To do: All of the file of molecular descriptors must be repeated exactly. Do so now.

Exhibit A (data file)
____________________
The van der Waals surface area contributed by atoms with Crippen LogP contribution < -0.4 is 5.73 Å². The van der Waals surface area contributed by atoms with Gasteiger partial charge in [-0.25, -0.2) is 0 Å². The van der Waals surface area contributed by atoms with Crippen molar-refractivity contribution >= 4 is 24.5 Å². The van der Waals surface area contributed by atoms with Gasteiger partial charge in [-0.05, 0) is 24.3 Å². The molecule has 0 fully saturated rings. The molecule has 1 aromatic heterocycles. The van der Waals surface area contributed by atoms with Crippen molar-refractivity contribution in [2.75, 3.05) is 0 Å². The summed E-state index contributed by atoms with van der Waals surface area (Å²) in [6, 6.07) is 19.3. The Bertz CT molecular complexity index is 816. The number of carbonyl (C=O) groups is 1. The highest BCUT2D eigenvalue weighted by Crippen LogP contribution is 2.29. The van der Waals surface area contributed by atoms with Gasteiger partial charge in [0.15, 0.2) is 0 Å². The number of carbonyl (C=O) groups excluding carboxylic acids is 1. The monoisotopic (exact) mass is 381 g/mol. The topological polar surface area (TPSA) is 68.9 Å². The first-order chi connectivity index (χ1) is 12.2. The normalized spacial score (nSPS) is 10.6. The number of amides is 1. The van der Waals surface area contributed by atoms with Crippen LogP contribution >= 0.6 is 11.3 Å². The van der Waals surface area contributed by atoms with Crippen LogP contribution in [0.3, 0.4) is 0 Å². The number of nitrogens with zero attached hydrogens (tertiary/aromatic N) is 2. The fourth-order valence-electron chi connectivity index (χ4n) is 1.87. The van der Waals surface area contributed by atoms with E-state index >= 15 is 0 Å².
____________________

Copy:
The van der Waals surface area contributed by atoms with Crippen LogP contribution < -0.4 is 5.73 Å². The van der Waals surface area contributed by atoms with Gasteiger partial charge in [-0.25, -0.2) is 0 Å². The van der Waals surface area contributed by atoms with Crippen molar-refractivity contribution >= 4 is 24.5 Å². The van der Waals surface area contributed by atoms with Gasteiger partial charge in [-0.05, 0) is 24.3 Å². The molecule has 0 fully saturated rings. The molecule has 1 aromatic heterocycles. The van der Waals surface area contributed by atoms with Crippen molar-refractivity contribution in [2.75, 3.05) is 0 Å². The summed E-state index contributed by atoms with van der Waals surface area (Å²) in [6, 6.07) is 19.3. The Bertz CT molecular complexity index is 816. The number of carbonyl (C=O) groups is 1. The highest BCUT2D eigenvalue weighted by Crippen LogP contribution is 2.29. The van der Waals surface area contributed by atoms with Gasteiger partial charge in [0.15, 0.2) is 0 Å². The number of carbonyl (C=O) groups excluding carboxylic acids is 1. The monoisotopic (exact) mass is 381 g/mol. The topological polar surface area (TPSA) is 68.9 Å². The first-order chi connectivity index (χ1) is 12.2. The normalized spacial score (nSPS) is 10.6. The number of amides is 1. The van der Waals surface area contributed by atoms with Crippen LogP contribution >= 0.6 is 11.3 Å². The van der Waals surface area contributed by atoms with Crippen LogP contribution in [0.3, 0.4) is 0 Å². The number of nitrogens with zero attached hydrogens (tertiary/aromatic N) is 2. The fourth-order valence-electron chi connectivity index (χ4n) is 1.87. The van der Waals surface area contributed by atoms with E-state index >= 15 is 0 Å².